1 
The Chi Square Approximation to the Hypergeometric Probability DistributionAnderson, Randy J. (Randy Jay) 08 1900 (has links)
This study compared the results of his chi square text of independence and the corrected chi square statistic against Fisher's exact probability test (the hypergeometric distribution) in contection with sampling from a finite population. Data were collected by advancing the minimum call size from zero to a maximum which resulted in a tail area probability of 20 percent for sample sizes from 10 to 100 by varying increments. Analysis of the data supported the rejection of the null hypotheses regarding the general ruleofthumb guidelines concerning sample size, minimum cell expected frequency and the continuity correction factor. it was discovered that the computation using Yates' correction factor resulted in values which were so overly conservative (i.e. tail area porobabilities that were 20 to 50 percent higher than Fisher's exact test) that conclusions drawn from this calculation might prove to be inaccurate. Accordingly, a new correction factor was proposed which eliminated much of this discrepancy. Its performance was equally consistent with that of the uncorrected chi square statistic and at times, even better.

2 
The Normal Curve Approximation to the Hypergeometric Probability DistributionWillman, Edward N. (Edward Nicholas) 12 1900 (has links)
The classical normal curve approximation to cumulative hypergeometric probabilities requires that the standard deviation of the hypergeometric distribution be larger than three which limits the usefulness of the approximation for small populations. The purposes of this study are to develop clearlydefined rules which specify when the normal curve approximation to the cumulative hypergeometric probability distribution may be successfully utilized and to determine where maximum absolute differences between the cumulative hypergeometric and normal curve approximation of 0.01 and 0.05 occur in relation to the proportion of the population sampled.

3 
Exploring Confidence Intervals in the Case of Binomial and Hypergeometric DistributionsMojica, Irene 01 January 2011 (has links)
The objective of this thesis is to examine one of the most fundamental and yet important methodologies used in statistical practice, interval estimation of the probability of success in a binomial distribution. The textbook confidence interval for this problem is known as the Wald interval as it comes from the Wald large sample test for the binomial case. It is generally acknowledged that the actual coverage probability of the standard interval is poor for values of p near 0 or 1. Moreover, recently it has been documented that the coverage properties of the standard interval can be inconsistent even if p is not near the boundaries. For this reason, one would like to study the variety of methods for construction of confidence intervals for unknown probability p in the binomial case. The present thesis accomplishes the task by presenting several methods for constructing confidence intervals for unknown binomial probability p. It is well known that the hypergeometric distribution is related to the binomial distribution. In particular, if the size of the population, N, is large and the number of items of interest k is such that k/N tends to p as N grows, then the hypergeometric distribution can be approximated by the binomial distribution. Therefore, in this case, one can use the confidence intervals constructed for p in the case of the binomial distribution as a basis for construction of the confidence intervals for the unknown value k = pN. The goal of this thesis is to study this approximation and to point out several confidence intervals which are designed specifically for the hypergeometric distribution. In particular, this thesis considers several confidence intervals which are based on estimation of a binomial proportion as well as Bayesian credible sets based on various priors.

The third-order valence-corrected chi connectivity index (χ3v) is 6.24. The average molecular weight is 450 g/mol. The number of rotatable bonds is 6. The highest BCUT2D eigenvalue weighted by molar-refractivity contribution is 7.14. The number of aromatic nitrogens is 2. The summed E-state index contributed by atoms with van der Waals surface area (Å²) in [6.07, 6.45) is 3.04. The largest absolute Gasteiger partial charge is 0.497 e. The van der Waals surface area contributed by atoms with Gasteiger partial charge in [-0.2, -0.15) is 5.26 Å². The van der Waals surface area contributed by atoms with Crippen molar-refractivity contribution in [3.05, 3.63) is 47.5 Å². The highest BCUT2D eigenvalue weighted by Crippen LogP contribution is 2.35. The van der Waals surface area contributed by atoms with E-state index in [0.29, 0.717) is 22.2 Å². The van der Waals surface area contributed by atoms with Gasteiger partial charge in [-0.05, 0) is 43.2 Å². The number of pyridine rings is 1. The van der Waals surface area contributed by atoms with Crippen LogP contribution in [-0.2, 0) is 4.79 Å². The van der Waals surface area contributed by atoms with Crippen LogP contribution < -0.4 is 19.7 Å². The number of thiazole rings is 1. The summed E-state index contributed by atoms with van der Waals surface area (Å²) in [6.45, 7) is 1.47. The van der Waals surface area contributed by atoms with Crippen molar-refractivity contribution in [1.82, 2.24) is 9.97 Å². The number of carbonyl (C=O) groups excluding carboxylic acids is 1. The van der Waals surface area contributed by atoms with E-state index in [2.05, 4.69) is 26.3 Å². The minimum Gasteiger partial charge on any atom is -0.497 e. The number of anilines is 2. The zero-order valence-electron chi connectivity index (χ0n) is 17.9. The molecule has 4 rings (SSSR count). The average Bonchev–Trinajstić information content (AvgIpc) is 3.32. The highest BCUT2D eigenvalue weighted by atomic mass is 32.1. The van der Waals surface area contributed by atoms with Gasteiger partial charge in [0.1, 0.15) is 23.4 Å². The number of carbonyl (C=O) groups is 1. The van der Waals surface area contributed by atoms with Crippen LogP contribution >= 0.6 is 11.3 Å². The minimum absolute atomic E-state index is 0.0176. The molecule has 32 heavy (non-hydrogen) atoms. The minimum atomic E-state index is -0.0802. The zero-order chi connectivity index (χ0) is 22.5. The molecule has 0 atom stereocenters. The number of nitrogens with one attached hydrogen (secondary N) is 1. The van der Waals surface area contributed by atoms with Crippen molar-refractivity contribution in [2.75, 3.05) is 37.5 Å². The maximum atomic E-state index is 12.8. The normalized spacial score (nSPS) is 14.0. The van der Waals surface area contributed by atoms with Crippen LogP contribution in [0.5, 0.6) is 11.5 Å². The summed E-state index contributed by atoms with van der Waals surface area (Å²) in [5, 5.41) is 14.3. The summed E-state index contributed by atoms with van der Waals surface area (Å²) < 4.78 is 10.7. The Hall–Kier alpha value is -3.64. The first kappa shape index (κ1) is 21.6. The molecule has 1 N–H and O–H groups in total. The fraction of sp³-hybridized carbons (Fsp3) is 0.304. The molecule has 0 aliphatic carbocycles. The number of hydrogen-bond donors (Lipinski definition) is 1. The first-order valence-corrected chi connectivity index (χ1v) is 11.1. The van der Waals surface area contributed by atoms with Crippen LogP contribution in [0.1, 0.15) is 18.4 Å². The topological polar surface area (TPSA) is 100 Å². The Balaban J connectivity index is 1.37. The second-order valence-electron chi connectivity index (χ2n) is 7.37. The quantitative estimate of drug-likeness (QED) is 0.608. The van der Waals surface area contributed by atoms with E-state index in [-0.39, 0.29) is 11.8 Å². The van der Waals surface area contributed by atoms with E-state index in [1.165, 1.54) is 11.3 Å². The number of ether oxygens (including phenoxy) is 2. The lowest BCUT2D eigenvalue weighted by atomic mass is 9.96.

4 
Symmetric schemes for efficient range and errortolerant search on encrypted dataChenette, Nathan Lee 05 July 2012 (has links)